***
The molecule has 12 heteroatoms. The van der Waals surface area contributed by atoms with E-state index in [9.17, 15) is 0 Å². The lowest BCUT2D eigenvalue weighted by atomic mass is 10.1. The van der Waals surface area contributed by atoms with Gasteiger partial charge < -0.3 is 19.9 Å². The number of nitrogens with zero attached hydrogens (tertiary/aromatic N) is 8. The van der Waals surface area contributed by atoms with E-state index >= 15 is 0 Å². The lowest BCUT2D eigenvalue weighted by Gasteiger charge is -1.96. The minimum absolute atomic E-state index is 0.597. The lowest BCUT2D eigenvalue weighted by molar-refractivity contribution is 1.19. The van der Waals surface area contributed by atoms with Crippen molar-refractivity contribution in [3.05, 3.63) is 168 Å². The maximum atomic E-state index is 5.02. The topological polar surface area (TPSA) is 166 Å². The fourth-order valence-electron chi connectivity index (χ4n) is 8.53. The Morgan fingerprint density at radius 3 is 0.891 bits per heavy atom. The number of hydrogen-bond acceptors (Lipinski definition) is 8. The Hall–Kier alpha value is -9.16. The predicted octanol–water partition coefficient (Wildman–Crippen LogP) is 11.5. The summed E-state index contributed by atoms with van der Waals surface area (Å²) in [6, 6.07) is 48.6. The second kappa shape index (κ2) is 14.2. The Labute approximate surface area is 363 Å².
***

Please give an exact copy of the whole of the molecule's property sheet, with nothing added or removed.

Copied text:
The molecule has 12 heteroatoms. The van der Waals surface area contributed by atoms with E-state index in [9.17, 15) is 0 Å². The lowest BCUT2D eigenvalue weighted by atomic mass is 10.1. The van der Waals surface area contributed by atoms with Gasteiger partial charge < -0.3 is 19.9 Å². The number of nitrogens with zero attached hydrogens (tertiary/aromatic N) is 8. The van der Waals surface area contributed by atoms with E-state index >= 15 is 0 Å². The lowest BCUT2D eigenvalue weighted by Gasteiger charge is -1.96. The minimum absolute atomic E-state index is 0.597. The lowest BCUT2D eigenvalue weighted by molar-refractivity contribution is 1.19. The van der Waals surface area contributed by atoms with Crippen molar-refractivity contribution in [3.05, 3.63) is 168 Å². The maximum atomic E-state index is 5.02. The topological polar surface area (TPSA) is 166 Å². The fourth-order valence-electron chi connectivity index (χ4n) is 8.53. The Morgan fingerprint density at radius 3 is 0.891 bits per heavy atom. The number of hydrogen-bond acceptors (Lipinski definition) is 8. The Hall–Kier alpha value is -9.16. The predicted octanol–water partition coefficient (Wildman–Crippen LogP) is 11.5. The summed E-state index contributed by atoms with van der Waals surface area (Å²) in [6, 6.07) is 48.6. The second kappa shape index (κ2) is 14.2. The Labute approximate surface area is 363 Å².